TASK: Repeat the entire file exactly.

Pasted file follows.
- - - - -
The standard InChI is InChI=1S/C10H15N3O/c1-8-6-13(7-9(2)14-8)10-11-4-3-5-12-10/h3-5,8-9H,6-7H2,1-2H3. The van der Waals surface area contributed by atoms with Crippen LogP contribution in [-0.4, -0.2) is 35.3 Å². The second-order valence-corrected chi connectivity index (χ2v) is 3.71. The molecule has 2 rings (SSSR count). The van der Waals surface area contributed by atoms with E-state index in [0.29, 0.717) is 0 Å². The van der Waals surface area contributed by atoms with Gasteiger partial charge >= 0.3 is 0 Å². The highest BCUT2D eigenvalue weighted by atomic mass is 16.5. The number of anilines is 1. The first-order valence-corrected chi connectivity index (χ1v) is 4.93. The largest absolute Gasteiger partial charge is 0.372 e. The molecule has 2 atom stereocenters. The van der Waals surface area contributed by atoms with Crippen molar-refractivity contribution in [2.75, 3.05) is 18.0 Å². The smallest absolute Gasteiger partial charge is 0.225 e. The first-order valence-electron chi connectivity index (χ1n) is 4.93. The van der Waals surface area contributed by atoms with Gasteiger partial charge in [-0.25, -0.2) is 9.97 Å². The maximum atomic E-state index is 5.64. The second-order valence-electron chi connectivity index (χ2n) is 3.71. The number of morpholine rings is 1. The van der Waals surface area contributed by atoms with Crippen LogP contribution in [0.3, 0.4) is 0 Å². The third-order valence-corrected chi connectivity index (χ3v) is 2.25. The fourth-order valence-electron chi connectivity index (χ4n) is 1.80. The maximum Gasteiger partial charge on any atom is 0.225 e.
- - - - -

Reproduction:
The standard InChI is InChI=1S/C10H15N3O/c1-8-6-13(7-9(2)14-8)10-11-4-3-5-12-10/h3-5,8-9H,6-7H2,1-2H3. The van der Waals surface area contributed by atoms with Crippen LogP contribution in [-0.4, -0.2) is 35.3 Å². The second-order valence-corrected chi connectivity index (χ2v) is 3.71. The molecule has 2 rings (SSSR count). The van der Waals surface area contributed by atoms with E-state index in [0.29, 0.717) is 0 Å². The van der Waals surface area contributed by atoms with Gasteiger partial charge >= 0.3 is 0 Å². The highest BCUT2D eigenvalue weighted by atomic mass is 16.5. The number of anilines is 1. The first-order valence-corrected chi connectivity index (χ1v) is 4.93. The largest absolute Gasteiger partial charge is 0.372 e. The molecule has 2 atom stereocenters. The van der Waals surface area contributed by atoms with Crippen molar-refractivity contribution in [2.75, 3.05) is 18.0 Å². The smallest absolute Gasteiger partial charge is 0.225 e. The first-order valence-electron chi connectivity index (χ1n) is 4.93. The van der Waals surface area contributed by atoms with Gasteiger partial charge in [-0.25, -0.2) is 9.97 Å². The maximum atomic E-state index is 5.64. The second-order valence-electron chi connectivity index (χ2n) is 3.71. The number of morpholine rings is 1. The van der Waals surface area contributed by atoms with Crippen LogP contribution in [0.3, 0.4) is 0 Å². The third-order valence-corrected chi connectivity index (χ3v) is 2.25. The fourth-order valence-electron chi connectivity index (χ4n) is 1.80. The maximum Gasteiger partial charge on any atom is 0.225 e.